So we went to the bank which I had banked with my whole life armed with logic, we had a $15000 deposit ($5000 of our own money, and $5000 loan from each parent) and I was already paying $150 which was what the total mortgage repayment was going to be… With Simone’s income as well as mine we couldn’t lose.

                              We were surprised and disappointed to find out actually we couldn’t afford $150 a week despite me actually being paying it. (That’s the problem with being a philosopher, you get caught up in reason rather than reality sometimes)

                              So we needed a plan B. We went to a mortgage broker with basically the same story although Simone had increased her hours, he said it should be possible to get finance. We waited a week, then called him, nothing had moved, and that finance date was getting closer and closer. So we started hitting the banks ourselves and went to the National Bank. The mortgage advisor there was very friendly and said “you are students right?” We said yes, she said “oh well with the additional income you can get from your student loans there should be no problem…” (At the time this didn’t seem odd, now it seems downright scary)

                              So we had finance, to celebrate I proposed to Simone! (and she said yes )

                              We had made it a long settlement, (6 weeks) so we could renovate. First things first that pink had to go, replaced with solitude (Light blue) and bastile (Black-blue) from Resenes bought at staff prices because my parent’s next door neighbour was a store manager (About $200). Since the walls were in good nick, there was little prep work, just painting painting paint.

                              A couple of days later we were ready for step two. The place had lovely rimu floors, except in the lounge where a tatty old carpet had been laid. However it was all in desperate need of a polish. So out went the carpet and we polished the floors, having hired a floor sander, and convinced one of dad’s friends with some experience to give us a hand for a six pack. A week and a half later the floors were smooth and dry… (Cost $300) Now it was time to get serious, first some building work was needed. Fortunately one of the tradespeople who owed dad money was a builder so he worked off his debt (and we paid it off to dad). There were no wardrobes, so we added these. Then remember that front door you had to walk out of to get into the bathroom! Well the bathroom door was opposite the front door, and we reasoned that the front door could be easily shifted around so that the bathroom was now inside the house… This was done and hey presto the luxury of an indoor bathroom was included in our house. (Cost approx $1500)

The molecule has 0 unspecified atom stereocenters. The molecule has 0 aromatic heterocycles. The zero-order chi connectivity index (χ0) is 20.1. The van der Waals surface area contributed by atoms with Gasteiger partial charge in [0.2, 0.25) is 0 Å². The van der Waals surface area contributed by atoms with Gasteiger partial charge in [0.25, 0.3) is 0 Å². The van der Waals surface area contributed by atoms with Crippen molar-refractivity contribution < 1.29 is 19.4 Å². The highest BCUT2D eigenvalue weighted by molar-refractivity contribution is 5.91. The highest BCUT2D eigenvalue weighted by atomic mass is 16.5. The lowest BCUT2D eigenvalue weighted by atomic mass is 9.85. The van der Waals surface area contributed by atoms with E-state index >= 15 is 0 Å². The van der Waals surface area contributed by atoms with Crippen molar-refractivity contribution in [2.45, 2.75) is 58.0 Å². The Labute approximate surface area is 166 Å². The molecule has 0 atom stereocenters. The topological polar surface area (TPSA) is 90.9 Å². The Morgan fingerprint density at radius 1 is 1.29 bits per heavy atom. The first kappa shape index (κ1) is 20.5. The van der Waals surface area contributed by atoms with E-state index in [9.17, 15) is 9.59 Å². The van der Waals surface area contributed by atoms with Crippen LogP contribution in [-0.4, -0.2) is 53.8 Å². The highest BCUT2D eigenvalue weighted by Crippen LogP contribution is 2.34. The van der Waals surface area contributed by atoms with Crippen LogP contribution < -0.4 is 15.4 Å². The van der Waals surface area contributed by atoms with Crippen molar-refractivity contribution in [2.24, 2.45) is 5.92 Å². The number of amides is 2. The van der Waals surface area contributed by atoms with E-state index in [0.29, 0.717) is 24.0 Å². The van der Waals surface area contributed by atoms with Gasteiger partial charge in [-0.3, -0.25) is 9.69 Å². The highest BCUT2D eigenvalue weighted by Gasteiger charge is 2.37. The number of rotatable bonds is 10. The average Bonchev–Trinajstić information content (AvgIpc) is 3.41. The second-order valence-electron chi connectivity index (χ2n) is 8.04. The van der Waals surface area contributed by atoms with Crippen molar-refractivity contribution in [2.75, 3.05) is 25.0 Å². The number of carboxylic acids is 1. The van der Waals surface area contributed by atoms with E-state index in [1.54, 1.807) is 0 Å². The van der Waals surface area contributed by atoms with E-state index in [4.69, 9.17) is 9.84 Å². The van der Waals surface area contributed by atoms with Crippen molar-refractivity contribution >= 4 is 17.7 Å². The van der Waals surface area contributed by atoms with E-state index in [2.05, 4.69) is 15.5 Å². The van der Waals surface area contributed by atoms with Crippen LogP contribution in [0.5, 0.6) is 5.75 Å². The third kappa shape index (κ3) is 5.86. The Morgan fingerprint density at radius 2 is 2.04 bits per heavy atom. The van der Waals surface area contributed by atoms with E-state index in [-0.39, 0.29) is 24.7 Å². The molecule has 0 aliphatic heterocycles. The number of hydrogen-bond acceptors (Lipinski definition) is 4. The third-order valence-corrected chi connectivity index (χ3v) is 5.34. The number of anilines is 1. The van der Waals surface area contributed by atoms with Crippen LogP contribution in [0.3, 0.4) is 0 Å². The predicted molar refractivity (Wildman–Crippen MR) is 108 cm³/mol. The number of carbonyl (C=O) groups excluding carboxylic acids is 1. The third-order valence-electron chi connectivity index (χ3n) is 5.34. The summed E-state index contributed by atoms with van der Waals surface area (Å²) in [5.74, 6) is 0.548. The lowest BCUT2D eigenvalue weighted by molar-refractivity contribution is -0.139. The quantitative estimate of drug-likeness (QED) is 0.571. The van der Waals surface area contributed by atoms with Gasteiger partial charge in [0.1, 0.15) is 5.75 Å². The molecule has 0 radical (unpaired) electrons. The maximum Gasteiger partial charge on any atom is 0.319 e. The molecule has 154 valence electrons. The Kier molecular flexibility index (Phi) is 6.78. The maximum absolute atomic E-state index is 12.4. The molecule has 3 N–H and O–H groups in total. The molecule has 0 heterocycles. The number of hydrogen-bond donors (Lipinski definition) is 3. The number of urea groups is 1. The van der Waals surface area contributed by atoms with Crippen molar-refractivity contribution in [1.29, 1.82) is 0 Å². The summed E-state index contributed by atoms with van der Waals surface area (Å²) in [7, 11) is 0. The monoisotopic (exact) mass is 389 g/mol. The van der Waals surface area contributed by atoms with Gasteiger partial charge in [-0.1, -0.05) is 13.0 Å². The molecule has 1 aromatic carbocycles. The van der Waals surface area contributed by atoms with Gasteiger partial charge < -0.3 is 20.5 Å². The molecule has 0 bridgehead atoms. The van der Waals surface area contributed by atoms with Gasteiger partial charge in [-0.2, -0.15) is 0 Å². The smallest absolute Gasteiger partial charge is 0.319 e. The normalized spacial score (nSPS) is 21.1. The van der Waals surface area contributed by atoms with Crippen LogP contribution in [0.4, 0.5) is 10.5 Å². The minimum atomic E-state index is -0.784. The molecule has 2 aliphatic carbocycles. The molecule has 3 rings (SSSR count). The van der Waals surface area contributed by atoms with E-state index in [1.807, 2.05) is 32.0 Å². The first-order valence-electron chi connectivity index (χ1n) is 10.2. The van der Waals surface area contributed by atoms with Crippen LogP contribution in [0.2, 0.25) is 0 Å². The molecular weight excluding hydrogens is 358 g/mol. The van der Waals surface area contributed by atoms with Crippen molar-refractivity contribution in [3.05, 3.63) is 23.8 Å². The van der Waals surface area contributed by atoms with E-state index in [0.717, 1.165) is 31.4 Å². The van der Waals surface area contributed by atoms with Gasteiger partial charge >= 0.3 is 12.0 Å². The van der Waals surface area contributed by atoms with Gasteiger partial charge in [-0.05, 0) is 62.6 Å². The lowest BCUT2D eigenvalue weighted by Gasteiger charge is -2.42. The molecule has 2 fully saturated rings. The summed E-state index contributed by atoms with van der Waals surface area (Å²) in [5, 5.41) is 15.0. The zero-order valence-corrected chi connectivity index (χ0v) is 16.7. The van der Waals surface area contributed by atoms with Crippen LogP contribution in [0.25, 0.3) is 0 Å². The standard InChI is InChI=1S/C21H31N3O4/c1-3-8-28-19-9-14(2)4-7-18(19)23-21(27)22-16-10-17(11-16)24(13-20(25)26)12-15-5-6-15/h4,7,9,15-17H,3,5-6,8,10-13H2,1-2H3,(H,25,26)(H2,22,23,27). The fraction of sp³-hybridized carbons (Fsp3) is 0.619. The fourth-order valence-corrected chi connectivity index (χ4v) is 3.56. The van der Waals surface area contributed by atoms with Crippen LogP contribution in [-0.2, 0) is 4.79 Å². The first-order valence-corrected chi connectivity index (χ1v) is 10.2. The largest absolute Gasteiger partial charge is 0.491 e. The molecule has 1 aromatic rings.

But an ugly bathroom, with a handbuilt vanity unit and an old iron bath, no shower. Had to go! Since I was still working for my father at the plumbing supply shop I got some great deals from our suppliers and picked up:
                              a 1000x1000 corner angle shower at cost about $500, ($1000 retail)
                              a back to the wall toilet with a slight (read unnoticeable defect) for $50 ($800 retail)
                              an Athena 900 cm pregnant bowl vanity with black granite finish (again with slight undetectable flaw) for $350 ($1200 retail),
                              a Clearlite spa bath for $350 ($1000 retail)
                              and Delta tapware (basically the same quality as Grohe, uses the same system) throughout the house for $300 ($1000 retail)

                              However before this could be put in the old stuff had to come out, so in we went with the sledgehammer to get out the old iron bath and the vanity. Once we had broken up the bath, we found that behind the bath there was an electrical socket with exposed wires actually touching the bath. When we asked the owner about it afterwards, she said oh yes she remembered when she was young you had to jump into the bath without touching the ground otherwise you would get a mild electric shock!

                              Once all this was installed by another gentleman who owned my father money ($1200) we then tiled the floor ($500). Transforming a tired old ugly bathroom into a lovely new modern bathroom, the crowning cap was a new high pressure hotwater cylinder ($800) which turned those showers from dribbles into cascades.

                              So we spent $6050 and transformed the house into a nice place where we could live happily. We spent more on fittings etc than we would on a rental, but since this was to be our home it seemed worth it. We didn’t get a valuation after renovation since we didn’t need it, but the house would have been worth about $135000.

                              1. Badly advertised properties can be good buys.
                              2. Even if it feels like a waste of time call those properties which don’t give full information, if you can’t be bothered calling then no-one else can either!
                              3. Small building work can make a huge difference to the quality of life in and the value of a house.
                              4. Banks use formulas, not sense.
                              5. Bathrooms even at cost are damn expensive.
                              New to property investing? See: Best PropertyTalk Threads for New and Old Investors And/Or:Propertytalk Wiki